The new chief of the Philippines’ anti-drug agency has promised a fresh approach to the controversial war on drugs, “based on the rule of law”.
Aaron Aquino said that since he took over in August, only one suspect had been killed in 1,341 operations.
Thousands have died in the anti-drug campaign since it was launched by President Rodrigo Duterte in 2016.
Rights groups say Mr Duterte has sanctioned extrajudicial killings by vigilantes and by police.
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In October 2017, Mr Duterte ordered that the Philippine Drug Enforcement Agency (PDEA) take over from the police as the sole agency in charge of the war on illegal drugs,
Mr Duterte and the Philippine National Police (PNP) claim there have been no unlawful extrajudicial killings by officers under the current government, and say any suspects killed by officers were resisting arrest.
But when asked by the BBC why he thought the PNP had been removed from leading anti-drugs operations, Mr Aquino said: “The PNP were removed from this war on drugs precisely because there are some issues against them.
“There are issues on some abuses, the so-called extrajudicial killings.”
According to police figures, 3,967 people were killed in the force’s anti-drug campaign between June 2016 and 25 October this year.
Rights groups estimate that thousands more have been killed by vigilante gunmen, and accuse the police of supporting the vigilantes.
The latest decision by the president followed a series of controversial killings over the summer, including that of 17-year-old Kian Delos Santos.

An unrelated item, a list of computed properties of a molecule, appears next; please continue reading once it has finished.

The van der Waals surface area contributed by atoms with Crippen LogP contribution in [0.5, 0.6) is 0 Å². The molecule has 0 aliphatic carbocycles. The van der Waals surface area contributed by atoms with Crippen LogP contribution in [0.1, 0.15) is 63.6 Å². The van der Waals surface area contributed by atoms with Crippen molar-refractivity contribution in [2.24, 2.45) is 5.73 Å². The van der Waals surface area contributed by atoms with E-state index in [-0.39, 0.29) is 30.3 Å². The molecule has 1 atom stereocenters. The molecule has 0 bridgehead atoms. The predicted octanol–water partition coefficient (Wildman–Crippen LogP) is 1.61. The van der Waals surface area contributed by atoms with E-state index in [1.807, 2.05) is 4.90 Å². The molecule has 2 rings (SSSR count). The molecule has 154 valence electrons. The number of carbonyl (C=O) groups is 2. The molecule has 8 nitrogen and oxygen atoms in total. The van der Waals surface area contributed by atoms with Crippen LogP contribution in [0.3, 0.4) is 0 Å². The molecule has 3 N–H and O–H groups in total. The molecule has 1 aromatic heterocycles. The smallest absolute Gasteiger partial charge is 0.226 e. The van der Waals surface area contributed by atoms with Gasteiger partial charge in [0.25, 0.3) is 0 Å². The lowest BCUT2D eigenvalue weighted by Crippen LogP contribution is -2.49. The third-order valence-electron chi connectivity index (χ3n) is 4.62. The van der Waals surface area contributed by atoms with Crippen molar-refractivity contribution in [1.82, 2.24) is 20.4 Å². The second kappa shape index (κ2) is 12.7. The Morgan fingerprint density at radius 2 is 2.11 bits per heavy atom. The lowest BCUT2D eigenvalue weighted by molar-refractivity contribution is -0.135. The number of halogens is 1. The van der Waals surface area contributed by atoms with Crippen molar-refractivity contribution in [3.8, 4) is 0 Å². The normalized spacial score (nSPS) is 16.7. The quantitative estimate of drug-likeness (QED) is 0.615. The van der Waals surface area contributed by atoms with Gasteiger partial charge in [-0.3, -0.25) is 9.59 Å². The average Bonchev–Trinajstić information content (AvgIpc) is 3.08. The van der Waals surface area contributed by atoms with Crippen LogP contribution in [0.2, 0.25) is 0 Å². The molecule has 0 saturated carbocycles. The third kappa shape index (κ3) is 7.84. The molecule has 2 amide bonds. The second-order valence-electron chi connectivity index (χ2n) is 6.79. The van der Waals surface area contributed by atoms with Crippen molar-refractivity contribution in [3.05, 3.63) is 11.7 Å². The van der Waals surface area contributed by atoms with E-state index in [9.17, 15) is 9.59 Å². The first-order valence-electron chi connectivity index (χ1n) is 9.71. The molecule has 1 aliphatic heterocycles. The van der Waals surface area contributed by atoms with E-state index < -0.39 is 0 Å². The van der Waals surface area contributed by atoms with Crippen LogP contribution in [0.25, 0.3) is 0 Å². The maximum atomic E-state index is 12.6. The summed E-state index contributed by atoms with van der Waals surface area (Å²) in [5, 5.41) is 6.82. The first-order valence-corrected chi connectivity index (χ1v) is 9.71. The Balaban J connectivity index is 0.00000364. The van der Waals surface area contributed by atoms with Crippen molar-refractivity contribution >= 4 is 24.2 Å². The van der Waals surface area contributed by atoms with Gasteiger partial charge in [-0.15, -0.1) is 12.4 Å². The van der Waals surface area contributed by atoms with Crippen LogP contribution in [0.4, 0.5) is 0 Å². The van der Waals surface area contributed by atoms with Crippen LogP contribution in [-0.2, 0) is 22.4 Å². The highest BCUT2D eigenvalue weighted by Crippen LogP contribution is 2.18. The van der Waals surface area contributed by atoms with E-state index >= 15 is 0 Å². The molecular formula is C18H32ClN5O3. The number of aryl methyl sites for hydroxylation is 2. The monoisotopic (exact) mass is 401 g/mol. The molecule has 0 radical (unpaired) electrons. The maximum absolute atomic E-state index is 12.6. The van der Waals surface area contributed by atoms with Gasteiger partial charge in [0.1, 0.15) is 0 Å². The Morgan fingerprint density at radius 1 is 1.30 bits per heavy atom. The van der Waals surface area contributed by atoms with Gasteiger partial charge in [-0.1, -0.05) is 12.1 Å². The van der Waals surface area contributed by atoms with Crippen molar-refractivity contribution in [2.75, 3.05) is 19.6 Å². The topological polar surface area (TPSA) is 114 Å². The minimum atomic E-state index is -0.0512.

The death of the student during a police anti-drug operation in August sparked protests outside the President’s palace.
Mr Aquino said his agents would wear body cameras to film their operations, to prove they are abiding by the law.
“We want our operations to be transparent,” he said. “I told [agents] to ask the media to join in on the operations so they will see everything from the very start of the operations to the end.”
The PDEA say they have arrested more than 400 people over the past month and seized around $1m (£754,400) worth of illegal drugs.
Despite the criticism levelled at the police, Mr Aquino said he would continue to seek the assistance of the PNP during “high level” operations.
He said he wished that the drug war would eventually handed back to the police, because of budget and staffing constraints affecting his agency.
The PDEA has around 2,000 officers compared with the country’s 165,000-strong police force.
This month, President Duterte indicated that he would consider reappointing the PNP to lead the war on drugs if there were no improvements on drug addiction levels in the Philippines within six months.
He said: “If things get worse again, I will say to these apes: ‘Go back to this job. You solve this problem of ours.'”
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